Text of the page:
Mashr is an easy-to-use data pipeline orchestration and monitoring framework for small applications. Mashr simplifies the process of taking your data from disparate sources and putting them into a single place so that you can use that data. It is optimized for data pipeline best practices including monitoring for each step of your data pipeline along with archiving and backup in case of failover. Mashr is built with Node.js, provides an easy-to-use CLI, and uses Docker to host Embulk on GCE Instances on Google Cloud Platform (GCP).
Jacob Coker-Dukowitz Software Engineer San Francisco, CA
Linus Phan Software Engineer Los Angeles, CA
Mat Sachs Software Engineer Portland, OR
- GCP (Google Cloud Platform) account
- GCP project, service account email, and json keyfile
- GCP Cloud SDK
- Node.js >= 8
Mashr requires that users have a project with a service account on GCP and set up the Cloud SDK CLI on their local machine. If you have not already done so, please Download the Cloud SDK and use the "console" to create a project and a service account with a role of "owner". Mashr will use the project id, service account email, and service account json keyfile to to interact with GCP services.
npm install -g mashr
GCP Project and Service Account Setup
- Make sure you have a Google Cloud Platform (GCP) account
- Create a new project in your Google Cloud account
- After creating a new project, you will need to enable the Cloud Functions
API from the web console.
- Go to the main menu and choose "APIs & Services"
- Click the "+ Enable APIs and Services" button at the top of the page
- Search for "Cloud Function" (no 's')
- Click "Cloud Functions API"
- Click "enable" to enable the API
The Mashr Process
Mashr was made to be an easy-to-use framework with just a few commands so that developers can get started quickly building their own data pipelines. Below are the main commands with a brief description:
init- creates a YAML configuration file in the user's working directory
deploy- launches all of the GCP resources to create the data pipeline
destroy- destroys all of the GCP resources of a specific data pipeline
list- lists your current data pipelines
help- help text for Mashr
First, you would run
mashr init which sets up the user’s current working directory as a mashr directory. It would create a
mashr_config.yml file in the user’s current working directory. The user then fills out the
mashr_config.yml file to tell Mashr what data source it will be pulling from and what BigQuery dataset and table the data should go to.
After completing the
mashr_config.yml file you run
mashr deploy. This will create a data pipeline with monitoring, failover and archiving in your GCP account.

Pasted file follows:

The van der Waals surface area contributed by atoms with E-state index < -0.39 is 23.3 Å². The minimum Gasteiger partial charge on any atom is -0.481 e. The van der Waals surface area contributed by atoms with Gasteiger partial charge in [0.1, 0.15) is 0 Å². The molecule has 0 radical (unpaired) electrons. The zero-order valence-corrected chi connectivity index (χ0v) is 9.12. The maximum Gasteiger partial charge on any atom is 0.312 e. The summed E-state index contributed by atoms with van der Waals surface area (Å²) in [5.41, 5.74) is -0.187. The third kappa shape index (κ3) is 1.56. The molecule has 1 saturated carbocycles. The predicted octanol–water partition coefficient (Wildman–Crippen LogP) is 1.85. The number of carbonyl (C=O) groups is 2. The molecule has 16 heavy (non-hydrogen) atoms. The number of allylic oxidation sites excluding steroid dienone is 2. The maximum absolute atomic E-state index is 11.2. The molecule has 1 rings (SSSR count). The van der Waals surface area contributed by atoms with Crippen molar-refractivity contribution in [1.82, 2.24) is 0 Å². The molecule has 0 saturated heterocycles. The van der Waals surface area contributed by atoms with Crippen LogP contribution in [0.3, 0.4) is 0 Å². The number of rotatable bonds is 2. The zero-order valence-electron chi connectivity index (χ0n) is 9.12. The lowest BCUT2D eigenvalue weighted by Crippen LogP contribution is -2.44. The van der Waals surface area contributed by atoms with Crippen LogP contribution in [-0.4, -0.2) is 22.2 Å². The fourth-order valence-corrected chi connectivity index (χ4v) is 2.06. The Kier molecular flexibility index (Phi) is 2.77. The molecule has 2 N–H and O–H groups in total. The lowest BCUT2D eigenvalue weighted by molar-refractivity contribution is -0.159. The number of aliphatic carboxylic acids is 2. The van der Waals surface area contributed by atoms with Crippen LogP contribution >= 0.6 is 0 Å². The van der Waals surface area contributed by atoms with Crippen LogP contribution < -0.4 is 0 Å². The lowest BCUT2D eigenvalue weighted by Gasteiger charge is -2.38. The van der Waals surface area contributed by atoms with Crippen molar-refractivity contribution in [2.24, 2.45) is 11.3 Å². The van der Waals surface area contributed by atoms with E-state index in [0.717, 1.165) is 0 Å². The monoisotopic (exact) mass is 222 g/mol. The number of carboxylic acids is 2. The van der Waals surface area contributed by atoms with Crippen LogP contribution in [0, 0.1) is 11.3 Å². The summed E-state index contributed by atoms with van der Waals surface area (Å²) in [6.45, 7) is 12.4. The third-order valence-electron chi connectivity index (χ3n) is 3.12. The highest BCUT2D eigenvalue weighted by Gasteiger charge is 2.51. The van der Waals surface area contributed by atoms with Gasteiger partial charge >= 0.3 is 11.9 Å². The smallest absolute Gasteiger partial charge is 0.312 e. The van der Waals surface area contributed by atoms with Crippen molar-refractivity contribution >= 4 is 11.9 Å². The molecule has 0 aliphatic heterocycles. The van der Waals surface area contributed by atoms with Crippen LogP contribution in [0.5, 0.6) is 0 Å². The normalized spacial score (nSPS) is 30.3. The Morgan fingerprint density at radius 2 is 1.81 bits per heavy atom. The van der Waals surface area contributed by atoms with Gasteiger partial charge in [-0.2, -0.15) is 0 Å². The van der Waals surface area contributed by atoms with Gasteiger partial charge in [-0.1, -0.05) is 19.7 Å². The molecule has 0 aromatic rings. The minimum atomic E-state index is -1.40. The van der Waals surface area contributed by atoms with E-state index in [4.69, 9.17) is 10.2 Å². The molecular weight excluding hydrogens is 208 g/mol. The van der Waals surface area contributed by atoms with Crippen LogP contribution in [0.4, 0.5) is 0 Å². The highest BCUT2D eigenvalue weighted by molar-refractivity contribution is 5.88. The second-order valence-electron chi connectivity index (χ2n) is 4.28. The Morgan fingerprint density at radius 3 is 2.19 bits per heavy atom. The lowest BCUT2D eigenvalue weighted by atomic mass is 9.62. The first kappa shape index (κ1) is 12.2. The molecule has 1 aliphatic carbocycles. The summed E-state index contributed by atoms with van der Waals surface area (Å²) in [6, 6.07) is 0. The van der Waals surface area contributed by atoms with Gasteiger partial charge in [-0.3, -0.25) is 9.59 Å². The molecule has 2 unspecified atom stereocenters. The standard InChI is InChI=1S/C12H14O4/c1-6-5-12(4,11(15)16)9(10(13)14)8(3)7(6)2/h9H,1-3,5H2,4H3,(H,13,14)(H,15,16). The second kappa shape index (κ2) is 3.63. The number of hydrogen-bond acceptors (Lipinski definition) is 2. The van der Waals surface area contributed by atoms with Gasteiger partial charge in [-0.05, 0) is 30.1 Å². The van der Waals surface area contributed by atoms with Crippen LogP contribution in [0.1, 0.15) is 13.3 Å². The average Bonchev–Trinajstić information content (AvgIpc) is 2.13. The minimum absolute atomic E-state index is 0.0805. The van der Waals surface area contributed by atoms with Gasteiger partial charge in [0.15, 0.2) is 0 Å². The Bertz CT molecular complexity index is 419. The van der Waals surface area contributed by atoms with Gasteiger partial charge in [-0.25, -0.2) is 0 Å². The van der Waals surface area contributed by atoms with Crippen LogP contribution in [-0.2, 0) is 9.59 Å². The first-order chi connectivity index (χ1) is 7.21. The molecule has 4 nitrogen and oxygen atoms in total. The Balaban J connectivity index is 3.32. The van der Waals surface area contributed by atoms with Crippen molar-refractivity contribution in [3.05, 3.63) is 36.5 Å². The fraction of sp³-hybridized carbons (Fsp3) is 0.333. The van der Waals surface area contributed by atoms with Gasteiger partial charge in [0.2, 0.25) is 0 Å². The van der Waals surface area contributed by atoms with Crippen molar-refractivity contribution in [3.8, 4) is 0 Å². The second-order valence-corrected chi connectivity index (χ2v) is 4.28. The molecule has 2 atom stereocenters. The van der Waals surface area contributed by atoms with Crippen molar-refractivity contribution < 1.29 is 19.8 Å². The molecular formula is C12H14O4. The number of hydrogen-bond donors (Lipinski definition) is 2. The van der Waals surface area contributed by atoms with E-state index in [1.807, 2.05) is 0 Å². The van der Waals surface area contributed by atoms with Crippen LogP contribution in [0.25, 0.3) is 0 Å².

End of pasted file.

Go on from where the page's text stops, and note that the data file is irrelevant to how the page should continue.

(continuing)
mashr init [--template <template_name>]
Initializes your current working directory with a template mashr_config.yml
file necessary for running
mashr deploy. Optionally include the
flag and name of the template. Template names currently include:
Deploys the integration: adds it to the list of mashr integrations and creates related GCP resources including staging and archive GCS buckets, a cloud function and a GCE instance.
Creates a 'function' folder that stores the code the Cloud Function uses in
this integration. You can edit and redeploy the Cloud Function with
You can edit and redeploy the Cloud Function with
gcloud using this command,
mashr_config.yml is the name of your function
gcloud functions deploy <FUNCTION_NAME> \ --runtime nodejs8 \ --trigger-resource <BUCKET_NAME> \ --trigger-event google.storage.object.finalize
Lists all integrations that the user has deployed.
mashr destroy <integration name>
Destroys the integration: removes it from the list of mashr integrations and destroys related GCP resources including the staging and archive GCS buckets, the cloud function and the GCE instance.
Documentation of commands.
This diagram shows a high-level overview of Mashr’s main components. When you run
mashr deploy in your terminal, the following actions take place:
Mashr sets up a GCE instance, with Embulk running on a Docker container. The container has a cron job running that pulls data from the source and loads it into Google Cloud Storage. Adding the data to GCS triggers the Cloud Function. The Cloud Function attempts to load the data into BigQuery. If the load is successful, the Cloud Function moves the data file from the staging bucket to the archive bucket. If the load is not successful, the data file remains in the staging bucket for debugging purposes. Each step of this process has Stackdriver monitoring enabled so users can debug the data pipeline if necessary.
Location considerations for your GCP Services
Consider colocating as many as your services as possible. For example, it's required that your GCS (Google Cloud Storage) and GBQ (Google Big Query) be located in the same regions. See the Locations Considerations document for more information